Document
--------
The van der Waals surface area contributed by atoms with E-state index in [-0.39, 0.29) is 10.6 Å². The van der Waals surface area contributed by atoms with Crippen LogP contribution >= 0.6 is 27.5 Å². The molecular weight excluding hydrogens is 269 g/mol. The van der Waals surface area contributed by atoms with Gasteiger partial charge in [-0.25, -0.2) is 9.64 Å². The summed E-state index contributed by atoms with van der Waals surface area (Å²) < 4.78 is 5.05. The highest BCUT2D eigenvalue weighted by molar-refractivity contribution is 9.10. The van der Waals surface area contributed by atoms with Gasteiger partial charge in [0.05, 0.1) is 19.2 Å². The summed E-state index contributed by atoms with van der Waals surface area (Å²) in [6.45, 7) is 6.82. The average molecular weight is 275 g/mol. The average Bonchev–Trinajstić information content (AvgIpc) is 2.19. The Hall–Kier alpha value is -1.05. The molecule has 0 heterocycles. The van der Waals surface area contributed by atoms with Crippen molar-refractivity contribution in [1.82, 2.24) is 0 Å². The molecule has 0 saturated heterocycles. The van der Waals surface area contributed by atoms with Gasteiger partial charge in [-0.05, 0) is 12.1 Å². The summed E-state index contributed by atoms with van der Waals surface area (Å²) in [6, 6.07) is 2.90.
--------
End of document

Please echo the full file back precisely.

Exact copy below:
The van der Waals surface area contributed by atoms with E-state index in [-0.39, 0.29) is 10.6 Å². The van der Waals surface area contributed by atoms with Crippen LogP contribution >= 0.6 is 27.5 Å². The molecular weight excluding hydrogens is 269 g/mol. The van der Waals surface area contributed by atoms with Gasteiger partial charge in [-0.25, -0.2) is 9.64 Å². The summed E-state index contributed by atoms with van der Waals surface area (Å²) < 4.78 is 5.05. The highest BCUT2D eigenvalue weighted by molar-refractivity contribution is 9.10. The van der Waals surface area contributed by atoms with Gasteiger partial charge in [0.05, 0.1) is 19.2 Å². The summed E-state index contributed by atoms with van der Waals surface area (Å²) in [6.45, 7) is 6.82. The average molecular weight is 275 g/mol. The average Bonchev–Trinajstić information content (AvgIpc) is 2.19. The Hall–Kier alpha value is -1.05. The molecule has 0 heterocycles. The van der Waals surface area contributed by atoms with Crippen molar-refractivity contribution in [1.82, 2.24) is 0 Å². The molecule has 0 saturated heterocycles. The van der Waals surface area contributed by atoms with Gasteiger partial charge in [-0.05, 0) is 12.1 Å². The summed E-state index contributed by atoms with van der Waals surface area (Å²) in [6, 6.07) is 2.90.